So, although I haven’t had it medically confirmed (blood tests next week) I’m pretty sure I’ve just taken a seat on the perimenopause train. This could be a quick express trip or stopping all stations. Either way, this is why I’ve started researching, questioning, listening and talking with other women about menopause. I want to know the facts that will help answer all the “why do I feel like this” questions I have. I want to find solutions and work out strategies so I can embrace this stage of life and see it as a positive experience. And I want to STAY STRONG, FIT & ACTIVE (in active wear) for a long time to come.

Women are brilliant at talking! Sometimes we just need a little kick start to get the conversation flowing, but when it does – BOOM! Let’s start this conversation about menopause. It (menopause) will happen so staying silent is not going to make it go away. Being a negative Norah (sorry Gran T x) about all the side effects will not make them feel any better. If we share our experiences, talk openly and honestly – without judgement – we can help each other through this stage and out the other side with our dignity, sanity and badass attitude intact!  Because guess what – we still have a whole lot of living to do.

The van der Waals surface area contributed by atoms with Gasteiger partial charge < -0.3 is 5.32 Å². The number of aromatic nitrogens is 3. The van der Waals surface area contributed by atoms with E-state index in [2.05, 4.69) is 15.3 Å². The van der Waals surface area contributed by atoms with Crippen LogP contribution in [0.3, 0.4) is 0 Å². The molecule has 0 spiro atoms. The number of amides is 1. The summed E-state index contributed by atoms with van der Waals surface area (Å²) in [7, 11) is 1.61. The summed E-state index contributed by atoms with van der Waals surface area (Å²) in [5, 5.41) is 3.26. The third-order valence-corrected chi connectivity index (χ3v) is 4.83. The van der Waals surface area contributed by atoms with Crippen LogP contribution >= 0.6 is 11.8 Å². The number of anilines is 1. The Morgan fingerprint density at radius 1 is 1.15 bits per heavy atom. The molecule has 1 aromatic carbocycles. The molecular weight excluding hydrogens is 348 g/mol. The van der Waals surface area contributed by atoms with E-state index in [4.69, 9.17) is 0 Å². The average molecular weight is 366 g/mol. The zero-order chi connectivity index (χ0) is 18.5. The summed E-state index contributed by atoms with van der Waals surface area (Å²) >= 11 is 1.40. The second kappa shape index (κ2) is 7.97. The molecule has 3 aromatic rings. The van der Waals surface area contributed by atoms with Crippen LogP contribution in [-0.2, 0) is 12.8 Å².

If you’ve got a story to share, questions to ask, strategies that have worked for you, I’d love to hear from you. Please email me at jacqui@heartbodyandsoul.com.au  or join the closed Facebook Group I’ve created especially for all of the 40+ fabulous women of the Heart Body & Soul community.

All power to the badass ladies of Heart Body & Soul xx

 

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Teenage Boys & Laundry

What is it with teenage boys & laundry?

Ladies I’m curious…is this the same at your place?

Have you found that at a certain age, the male child who was once verbal, communicative and fairly compliant with daily chores, completely disappears. In his place is someone who looks familiar but has sprouted hair in a few new places, a deeper voice (when its used) and who likes to spend a lot of time in his bedroom with the door closed.